Although scoliosis can occur at any age, it most frequently develops in children. Scoliosis occurring in patients 10-18 years old is called Adolescent Idiopathic Scoliosis. The term “idiopathic” means the cause is unknown.
Scoliosis that occurs or is diagnosed in adulthood is a different condition, because the causes and treatment goals are different.
When the spine is viewed from the back, patients with scoliosis have a spinal curvature that looks like a “C” (one curve) or an “S” (two curves) when viewed on an x-ray.
Adolescent Idiopathic Scoliosis (AIS)
For many patients with AIS, it is a painless condition. However, there are several signs that a healthcare professional uses to help determine if a patient has scoliosis.
The most common signs of scoliosis include:
- Uneven shoulders and/or shoulder blades
- Uneven hips and waist
- Appearance of leaning
- Head is not centered over the body
- A “rib hump”, which is a hump on one side of the spine that is most noticeable when bending forward
Scoliosis in Adults
There are many different types of scoliosis in adults. The most common types are shown below.
Adolescent Scoliosis of the Adult (ASA)
ASA is scoliosis that was present during adolescence and then worsened during adulthood. The cause of this type of scoliosis is often unknown.
De Novo Scoliosis
DeNovo Scoliosis is a type of scoliosis that began in adulthood due to degenerative changes in the spine, causing a deformity to develop.
Unlike adolescents with scoliosis who rarely complain of pain, adult patients with scoliosis may have a variety of symptoms including:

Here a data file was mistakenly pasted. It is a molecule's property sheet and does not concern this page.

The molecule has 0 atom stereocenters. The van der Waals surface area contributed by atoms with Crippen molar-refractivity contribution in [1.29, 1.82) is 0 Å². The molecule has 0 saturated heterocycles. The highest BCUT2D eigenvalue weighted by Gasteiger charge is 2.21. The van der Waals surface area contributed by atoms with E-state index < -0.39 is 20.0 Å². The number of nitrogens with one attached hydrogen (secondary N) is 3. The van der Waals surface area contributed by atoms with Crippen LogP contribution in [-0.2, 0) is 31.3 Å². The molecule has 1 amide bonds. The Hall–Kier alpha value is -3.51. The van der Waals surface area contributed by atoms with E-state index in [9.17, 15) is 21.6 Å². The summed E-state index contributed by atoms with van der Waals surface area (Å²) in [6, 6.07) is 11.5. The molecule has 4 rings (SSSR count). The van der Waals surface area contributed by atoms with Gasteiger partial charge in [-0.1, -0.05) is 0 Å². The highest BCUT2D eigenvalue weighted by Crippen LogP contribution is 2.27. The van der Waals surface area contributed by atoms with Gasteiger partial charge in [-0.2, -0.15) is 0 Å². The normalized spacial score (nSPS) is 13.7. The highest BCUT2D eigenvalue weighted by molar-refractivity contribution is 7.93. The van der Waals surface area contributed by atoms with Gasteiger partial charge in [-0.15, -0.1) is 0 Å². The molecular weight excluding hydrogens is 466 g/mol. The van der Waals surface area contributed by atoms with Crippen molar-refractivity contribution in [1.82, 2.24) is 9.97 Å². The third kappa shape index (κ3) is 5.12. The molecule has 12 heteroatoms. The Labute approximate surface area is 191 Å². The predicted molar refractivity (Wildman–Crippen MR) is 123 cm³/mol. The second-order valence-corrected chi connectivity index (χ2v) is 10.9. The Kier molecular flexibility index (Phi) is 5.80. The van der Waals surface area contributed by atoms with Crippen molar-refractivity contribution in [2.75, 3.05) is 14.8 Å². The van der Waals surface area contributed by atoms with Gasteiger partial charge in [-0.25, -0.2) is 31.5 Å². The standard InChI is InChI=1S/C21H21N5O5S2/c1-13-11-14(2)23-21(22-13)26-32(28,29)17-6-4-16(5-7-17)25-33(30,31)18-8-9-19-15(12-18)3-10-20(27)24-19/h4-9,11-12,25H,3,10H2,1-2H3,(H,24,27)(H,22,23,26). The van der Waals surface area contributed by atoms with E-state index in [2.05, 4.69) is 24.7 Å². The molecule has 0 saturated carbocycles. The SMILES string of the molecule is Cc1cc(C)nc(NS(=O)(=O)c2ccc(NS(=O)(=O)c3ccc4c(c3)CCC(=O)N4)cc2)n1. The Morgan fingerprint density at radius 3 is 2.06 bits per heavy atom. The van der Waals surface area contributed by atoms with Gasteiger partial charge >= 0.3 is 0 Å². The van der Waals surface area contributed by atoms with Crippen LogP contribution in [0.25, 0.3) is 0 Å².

- Low back pain and stiffness
- Numbness, weakness, and cramping due to pinched spinal nerves. These symptoms are caused by degeneration of the discs and joints leading to narrowing of openings in the spine (spinal stenosis).
- Loss of sagittal balance which causes the patient to compensate by bending their hips and knees to maintain balance, which can cause muscle fatigue.
Scoliosis may be identified by a healthcare professional through a complete history followed by a thorough physical examination in which they will examine the spine and look for any signs of scoliosis.
X-rays may be taken in order to evaluate any tilt or rotation of the vertebrae causing a curvature. X-rays allow the healthcare professional to confirm the diagnosis, monitor the degree and severity of the curve, and to assess the patient’s skeletal maturity.
The treatment of scoliosis must take into account the severity and location of the curve and the age and state of physical maturity of the patient. Treatment options range from observation, bracing and casting to surgery.
In most cases of adult scoliosis, non-operative treatment is preferred. This can include periodic observation, over-the-counter pain relievers and exercise.
Bracing is appropriate for moderate size curves in growing children to prevent further progression of the curve while growth of the spine remains. The goal of bracing is to prevent further progression since the brace cannot correct a scoliotic curve.
Surgical treatment is reserved for moderate to severe curves. The goals of surgical treatment are to correct the curve and prevent progression.
The material on this website is intended to be an educational resource only and is not meant to be a warranty or to replace a conversation between a patient and their physician or member of their health care team. Please consult a physician for a complete list of indications, contraindications, precautions, warnings, clinical results and other important medical information that pertains to this procedure. The decision to receive medical treatment is individualized to the patient and the patient’s symptoms. The information presented on this site may not apply to your condition, treatment or its outcome, as surgical techniques vary and complications can occur. It is important to discuss the viability of any surgical procedure with a physician to decide the right treatment option.